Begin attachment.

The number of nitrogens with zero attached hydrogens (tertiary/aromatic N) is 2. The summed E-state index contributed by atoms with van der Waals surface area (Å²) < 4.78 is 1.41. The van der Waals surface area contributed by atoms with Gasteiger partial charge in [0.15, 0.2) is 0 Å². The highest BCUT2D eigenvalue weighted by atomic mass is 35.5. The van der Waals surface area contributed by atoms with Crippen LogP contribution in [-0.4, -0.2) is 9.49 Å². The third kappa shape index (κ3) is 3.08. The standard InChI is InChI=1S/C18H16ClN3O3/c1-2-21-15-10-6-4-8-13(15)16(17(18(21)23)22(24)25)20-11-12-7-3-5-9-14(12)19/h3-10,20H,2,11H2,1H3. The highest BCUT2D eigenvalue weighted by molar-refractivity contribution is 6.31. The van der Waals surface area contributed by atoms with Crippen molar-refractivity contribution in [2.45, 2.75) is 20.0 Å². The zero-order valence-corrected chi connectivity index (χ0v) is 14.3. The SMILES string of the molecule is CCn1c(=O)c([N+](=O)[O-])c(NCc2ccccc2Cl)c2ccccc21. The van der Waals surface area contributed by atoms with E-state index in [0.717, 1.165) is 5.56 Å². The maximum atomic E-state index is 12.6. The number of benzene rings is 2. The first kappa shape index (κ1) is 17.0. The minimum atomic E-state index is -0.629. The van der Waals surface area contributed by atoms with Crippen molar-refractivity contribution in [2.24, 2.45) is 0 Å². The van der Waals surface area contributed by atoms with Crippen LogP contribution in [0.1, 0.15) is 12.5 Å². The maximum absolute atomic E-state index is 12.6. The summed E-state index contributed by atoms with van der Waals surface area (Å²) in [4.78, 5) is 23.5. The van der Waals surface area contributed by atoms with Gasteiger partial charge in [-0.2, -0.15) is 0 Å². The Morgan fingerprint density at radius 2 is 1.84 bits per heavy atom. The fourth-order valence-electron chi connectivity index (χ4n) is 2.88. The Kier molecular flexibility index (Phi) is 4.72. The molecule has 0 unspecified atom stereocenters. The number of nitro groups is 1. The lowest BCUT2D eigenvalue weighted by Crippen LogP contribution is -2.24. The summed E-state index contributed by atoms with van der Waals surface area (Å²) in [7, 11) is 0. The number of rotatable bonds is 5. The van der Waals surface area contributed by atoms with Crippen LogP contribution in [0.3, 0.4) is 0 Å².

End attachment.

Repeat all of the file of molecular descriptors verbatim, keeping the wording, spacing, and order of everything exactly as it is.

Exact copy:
The number of nitrogens with zero attached hydrogens (tertiary/aromatic N) is 2. The summed E-state index contributed by atoms with van der Waals surface area (Å²) < 4.78 is 1.41. The van der Waals surface area contributed by atoms with Gasteiger partial charge in [0.15, 0.2) is 0 Å². The highest BCUT2D eigenvalue weighted by atomic mass is 35.5. The van der Waals surface area contributed by atoms with Crippen LogP contribution in [-0.4, -0.2) is 9.49 Å². The third kappa shape index (κ3) is 3.08. The standard InChI is InChI=1S/C18H16ClN3O3/c1-2-21-15-10-6-4-8-13(15)16(17(18(21)23)22(24)25)20-11-12-7-3-5-9-14(12)19/h3-10,20H,2,11H2,1H3. The highest BCUT2D eigenvalue weighted by molar-refractivity contribution is 6.31. The van der Waals surface area contributed by atoms with Crippen molar-refractivity contribution in [2.45, 2.75) is 20.0 Å². The zero-order valence-corrected chi connectivity index (χ0v) is 14.3. The SMILES string of the molecule is CCn1c(=O)c([N+](=O)[O-])c(NCc2ccccc2Cl)c2ccccc21. The van der Waals surface area contributed by atoms with E-state index in [0.717, 1.165) is 5.56 Å². The maximum atomic E-state index is 12.6. The number of benzene rings is 2. The first kappa shape index (κ1) is 17.0. The minimum atomic E-state index is -0.629. The van der Waals surface area contributed by atoms with Crippen molar-refractivity contribution in [2.24, 2.45) is 0 Å². The van der Waals surface area contributed by atoms with Crippen LogP contribution in [0.1, 0.15) is 12.5 Å². The maximum absolute atomic E-state index is 12.6. The summed E-state index contributed by atoms with van der Waals surface area (Å²) in [4.78, 5) is 23.5. The van der Waals surface area contributed by atoms with Gasteiger partial charge in [-0.2, -0.15) is 0 Å². The Morgan fingerprint density at radius 2 is 1.84 bits per heavy atom. The fourth-order valence-electron chi connectivity index (χ4n) is 2.88. The Kier molecular flexibility index (Phi) is 4.72. The molecule has 0 unspecified atom stereocenters. The number of nitro groups is 1. The lowest BCUT2D eigenvalue weighted by Crippen LogP contribution is -2.24. The summed E-state index contributed by atoms with van der Waals surface area (Å²) in [7, 11) is 0. The number of rotatable bonds is 5. The van der Waals surface area contributed by atoms with Crippen LogP contribution in [0.3, 0.4) is 0 Å².